Thursday, March 18, 2010


US Education Secretary Arne Duncan has come up with a “Blueprint for Reform” as the reauthorization plan for the Elementary and Secondary Education Act (the federal law that provides the bulk of federal dollars for public schools). The blueprint proposes to start another round of reform of public education designed to create a “world class” education system by 2020. That term is very familiar in Louisiana. In fact Louisiana is already in the middle of testing some of the ideas of Duncan’s reform plan.

With this Blueprint, President Obama intends to create his own legacy of education reform by preparing all children for college and career by 2020. He and Duncan propose to restore the US as the world leader in production of college educated young adults by encouraging states to adopt high standards for High School graduation and by transforming low performing public schools that now serve only as “dropout factories”.

The good news for Louisiana schools is that the Obama administration proposes to discontinue the increasingly ridiculous timetable requiring all schools to reach full proficiency (In Louisiana it meant a school performance score of 120) by 2014. Instead all schools will be expected to educate every child to a level of readiness for college that will eliminate the need for remedial courses at the college level. As you know from reading this blog, I cringe every time I hear a politician promise that he will ensure a particular level of performance by every student. I know it means that professional educators will have hell to pay when such lofty goals are not reached. To be fair, the President has indicated in his earlier comments on this issue, that college readiness may include preparation for Associate or Technical degrees as well as 4 year degrees. A welcome change in the Blueprint is that the Obama administration proposes to encourage a broader curriculum that includes more than just English/Language Arts and Math. But the high stakes testing and endless test rehearsing in key subjects in Louisiana will surely go on.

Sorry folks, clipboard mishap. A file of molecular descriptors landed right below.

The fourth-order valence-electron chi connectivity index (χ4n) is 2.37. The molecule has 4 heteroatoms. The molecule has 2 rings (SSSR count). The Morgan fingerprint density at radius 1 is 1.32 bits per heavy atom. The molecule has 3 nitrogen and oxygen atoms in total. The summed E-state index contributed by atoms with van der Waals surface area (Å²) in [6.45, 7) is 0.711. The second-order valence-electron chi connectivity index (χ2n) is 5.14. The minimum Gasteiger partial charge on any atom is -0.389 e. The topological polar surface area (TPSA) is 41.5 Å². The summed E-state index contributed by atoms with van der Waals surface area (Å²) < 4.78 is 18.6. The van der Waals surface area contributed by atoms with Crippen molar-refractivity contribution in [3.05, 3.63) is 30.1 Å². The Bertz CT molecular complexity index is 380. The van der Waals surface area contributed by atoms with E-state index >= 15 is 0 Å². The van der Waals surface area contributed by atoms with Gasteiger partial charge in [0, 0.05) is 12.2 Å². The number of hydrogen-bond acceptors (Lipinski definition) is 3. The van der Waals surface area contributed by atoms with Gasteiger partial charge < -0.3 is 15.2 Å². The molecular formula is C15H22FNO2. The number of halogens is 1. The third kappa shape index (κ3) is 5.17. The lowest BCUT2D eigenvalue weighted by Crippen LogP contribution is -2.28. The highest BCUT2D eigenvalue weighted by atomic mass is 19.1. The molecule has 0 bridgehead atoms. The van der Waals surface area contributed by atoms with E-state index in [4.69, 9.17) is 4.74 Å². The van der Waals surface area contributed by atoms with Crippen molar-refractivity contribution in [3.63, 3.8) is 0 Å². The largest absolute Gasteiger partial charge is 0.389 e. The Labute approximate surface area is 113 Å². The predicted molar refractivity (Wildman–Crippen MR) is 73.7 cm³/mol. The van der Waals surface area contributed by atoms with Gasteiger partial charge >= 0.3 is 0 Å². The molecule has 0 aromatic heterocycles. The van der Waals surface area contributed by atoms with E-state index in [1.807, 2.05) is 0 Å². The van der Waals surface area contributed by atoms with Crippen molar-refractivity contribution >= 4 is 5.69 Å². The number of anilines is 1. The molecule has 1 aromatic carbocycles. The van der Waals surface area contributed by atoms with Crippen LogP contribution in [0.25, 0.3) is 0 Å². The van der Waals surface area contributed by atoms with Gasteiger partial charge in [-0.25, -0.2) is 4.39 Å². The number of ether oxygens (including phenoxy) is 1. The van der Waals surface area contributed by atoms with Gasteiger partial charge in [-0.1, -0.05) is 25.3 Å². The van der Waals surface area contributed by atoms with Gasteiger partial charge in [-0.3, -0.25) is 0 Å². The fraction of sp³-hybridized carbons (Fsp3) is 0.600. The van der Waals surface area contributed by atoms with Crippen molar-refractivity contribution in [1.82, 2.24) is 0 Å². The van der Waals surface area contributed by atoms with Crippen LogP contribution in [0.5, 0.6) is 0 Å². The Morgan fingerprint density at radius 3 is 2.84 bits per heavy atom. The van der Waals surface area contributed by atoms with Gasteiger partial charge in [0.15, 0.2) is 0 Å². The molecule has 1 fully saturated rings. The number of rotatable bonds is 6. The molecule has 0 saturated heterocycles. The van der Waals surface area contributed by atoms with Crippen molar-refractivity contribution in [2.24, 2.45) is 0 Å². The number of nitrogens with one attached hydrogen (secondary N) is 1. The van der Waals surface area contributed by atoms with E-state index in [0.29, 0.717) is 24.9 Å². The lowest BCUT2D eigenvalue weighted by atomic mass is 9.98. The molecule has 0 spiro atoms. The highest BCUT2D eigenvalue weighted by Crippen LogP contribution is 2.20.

Mandatory radical transformation, accompanied by major increases in federal funding would be required only of the bottom 5% of public schools. Such restructuring could include strategies such as firing all teachers and administrators and starting over with fresh administrators and no more than half the old teachers. Shutdown and transfer of schools to privately run Charter Schools is also a favorite of Duncan and also of Louisiana’s Pastorek. Unfortunately, this major infusion of federal funding will go mostly to the two Recovery Districts in Louisiana because the bottom 5% of schools will already have been taken over by the time the new funding is allocated.

The Blueprint also proposes to provide financial rewards for schools that are successful in closing the achievement gap for “at risk” students. In addition it will attempt to insure that highly effective teachers are distributed equally to low performing schools.

Louisiana has already tried out much of the Duncan Blueprint, when it took over New Orleans schools and formed the Recovery District. All the experienced teachers and administrators were fired and Charter School organizations were asked to restart the schools. What happened was a few charter schools were allowed to use a process called “creaming” or selecting the most motivated students with the most supportive parents, leaving the remaining schools with fewer successful students. These Charter organizations hired cheaper new teachers, and focused most efforts on test rehearsal. Vocational and technical skills training at the high school level has been virtually abandoned in favor of cheaper college prep courses. But when we examine what really matters to the students, which is graduation from high school, the results are disastrous. A statistical analysis of dropping enrollment figures in higher grades in combination with analysis of the high failure rate of the Graduation Exit exam in the Recovery District gives a projected graduation rate of less than 40% if measured starting with students in 7th grade. Talk about dropout factories! The Recovery District in New Orleans makes Detroit and District of Columbia schools look like success stories.

Despite my criticism of many reform efforts, there are strategies that work! I intend to address these in next week’s blog.

BESE President Guice under attack from Jindal and Pastorek faction
It seems that civility and respect for different views continues to be a victim of raw political power in our state. (Click on this link to read the article by John Maginnis on efforts to unseat Guice)